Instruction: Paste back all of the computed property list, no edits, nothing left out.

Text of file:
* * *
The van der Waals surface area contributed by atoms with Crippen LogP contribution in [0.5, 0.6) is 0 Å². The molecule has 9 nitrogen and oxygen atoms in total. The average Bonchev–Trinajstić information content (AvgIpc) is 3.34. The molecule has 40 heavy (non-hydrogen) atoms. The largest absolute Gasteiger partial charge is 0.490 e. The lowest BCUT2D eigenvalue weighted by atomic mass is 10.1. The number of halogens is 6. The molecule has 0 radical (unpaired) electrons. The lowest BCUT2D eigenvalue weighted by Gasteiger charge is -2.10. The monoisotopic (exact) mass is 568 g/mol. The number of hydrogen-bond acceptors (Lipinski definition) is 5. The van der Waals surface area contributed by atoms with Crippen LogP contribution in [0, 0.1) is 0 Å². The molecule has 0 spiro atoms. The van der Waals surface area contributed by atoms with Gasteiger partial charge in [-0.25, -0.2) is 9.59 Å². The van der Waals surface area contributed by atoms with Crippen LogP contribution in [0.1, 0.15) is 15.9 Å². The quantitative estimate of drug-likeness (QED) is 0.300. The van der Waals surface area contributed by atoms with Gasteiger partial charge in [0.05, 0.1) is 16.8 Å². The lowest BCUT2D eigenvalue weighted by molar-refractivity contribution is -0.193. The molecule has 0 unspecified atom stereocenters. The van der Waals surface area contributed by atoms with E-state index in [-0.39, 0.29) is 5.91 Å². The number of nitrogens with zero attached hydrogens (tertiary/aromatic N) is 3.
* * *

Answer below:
The van der Waals surface area contributed by atoms with Crippen LogP contribution in [0.5, 0.6) is 0 Å². The molecule has 9 nitrogen and oxygen atoms in total. The average Bonchev–Trinajstić information content (AvgIpc) is 3.34. The molecule has 40 heavy (non-hydrogen) atoms. The largest absolute Gasteiger partial charge is 0.490 e. The lowest BCUT2D eigenvalue weighted by atomic mass is 10.1. The number of halogens is 6. The molecule has 0 radical (unpaired) electrons. The lowest BCUT2D eigenvalue weighted by Gasteiger charge is -2.10. The monoisotopic (exact) mass is 568 g/mol. The number of hydrogen-bond acceptors (Lipinski definition) is 5. The van der Waals surface area contributed by atoms with Crippen LogP contribution in [0, 0.1) is 0 Å². The molecule has 0 spiro atoms. The van der Waals surface area contributed by atoms with Gasteiger partial charge in [-0.25, -0.2) is 9.59 Å². The van der Waals surface area contributed by atoms with Crippen LogP contribution in [0.1, 0.15) is 15.9 Å². The quantitative estimate of drug-likeness (QED) is 0.300. The van der Waals surface area contributed by atoms with Gasteiger partial charge in [0.05, 0.1) is 16.8 Å². The lowest BCUT2D eigenvalue weighted by molar-refractivity contribution is -0.193. The molecule has 0 unspecified atom stereocenters. The van der Waals surface area contributed by atoms with E-state index in [-0.39, 0.29) is 5.91 Å². The number of nitrogens with zero attached hydrogens (tertiary/aromatic N) is 3.